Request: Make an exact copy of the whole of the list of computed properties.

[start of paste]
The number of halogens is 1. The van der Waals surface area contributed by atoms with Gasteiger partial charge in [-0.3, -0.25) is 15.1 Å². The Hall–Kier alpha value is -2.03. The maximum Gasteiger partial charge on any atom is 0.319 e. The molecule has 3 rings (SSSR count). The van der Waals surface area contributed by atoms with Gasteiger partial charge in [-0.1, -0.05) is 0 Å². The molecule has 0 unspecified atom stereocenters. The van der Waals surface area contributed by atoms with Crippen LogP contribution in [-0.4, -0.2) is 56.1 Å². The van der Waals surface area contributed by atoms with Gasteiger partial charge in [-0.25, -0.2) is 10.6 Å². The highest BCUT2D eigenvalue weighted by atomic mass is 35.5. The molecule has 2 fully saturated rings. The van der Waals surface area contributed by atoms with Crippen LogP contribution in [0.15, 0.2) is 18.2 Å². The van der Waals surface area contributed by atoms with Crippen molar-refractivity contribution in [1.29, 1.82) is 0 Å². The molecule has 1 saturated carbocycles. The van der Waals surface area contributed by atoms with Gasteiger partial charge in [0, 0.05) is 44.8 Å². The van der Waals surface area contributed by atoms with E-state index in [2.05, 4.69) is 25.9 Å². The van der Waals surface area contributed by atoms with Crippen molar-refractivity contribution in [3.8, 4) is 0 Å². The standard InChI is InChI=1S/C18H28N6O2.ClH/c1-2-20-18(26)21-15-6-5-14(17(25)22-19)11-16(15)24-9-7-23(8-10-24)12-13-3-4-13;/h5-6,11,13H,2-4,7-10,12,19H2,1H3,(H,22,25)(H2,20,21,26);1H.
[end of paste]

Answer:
The number of halogens is 1. The van der Waals surface area contributed by atoms with Gasteiger partial charge in [-0.3, -0.25) is 15.1 Å². The Hall–Kier alpha value is -2.03. The maximum Gasteiger partial charge on any atom is 0.319 e. The molecule has 3 rings (SSSR count). The van der Waals surface area contributed by atoms with Gasteiger partial charge in [-0.1, -0.05) is 0 Å². The molecule has 0 unspecified atom stereocenters. The van der Waals surface area contributed by atoms with Crippen LogP contribution in [-0.4, -0.2) is 56.1 Å². The van der Waals surface area contributed by atoms with Gasteiger partial charge in [-0.25, -0.2) is 10.6 Å². The highest BCUT2D eigenvalue weighted by atomic mass is 35.5. The molecule has 2 fully saturated rings. The van der Waals surface area contributed by atoms with Crippen LogP contribution in [0.15, 0.2) is 18.2 Å². The van der Waals surface area contributed by atoms with Crippen molar-refractivity contribution in [1.29, 1.82) is 0 Å². The molecule has 1 saturated carbocycles. The van der Waals surface area contributed by atoms with Gasteiger partial charge in [0, 0.05) is 44.8 Å². The van der Waals surface area contributed by atoms with E-state index in [2.05, 4.69) is 25.9 Å². The van der Waals surface area contributed by atoms with Crippen molar-refractivity contribution in [3.8, 4) is 0 Å². The standard InChI is InChI=1S/C18H28N6O2.ClH/c1-2-20-18(26)21-15-6-5-14(17(25)22-19)11-16(15)24-9-7-23(8-10-24)12-13-3-4-13;/h5-6,11,13H,2-4,7-10,12,19H2,1H3,(H,22,25)(H2,20,21,26);1H.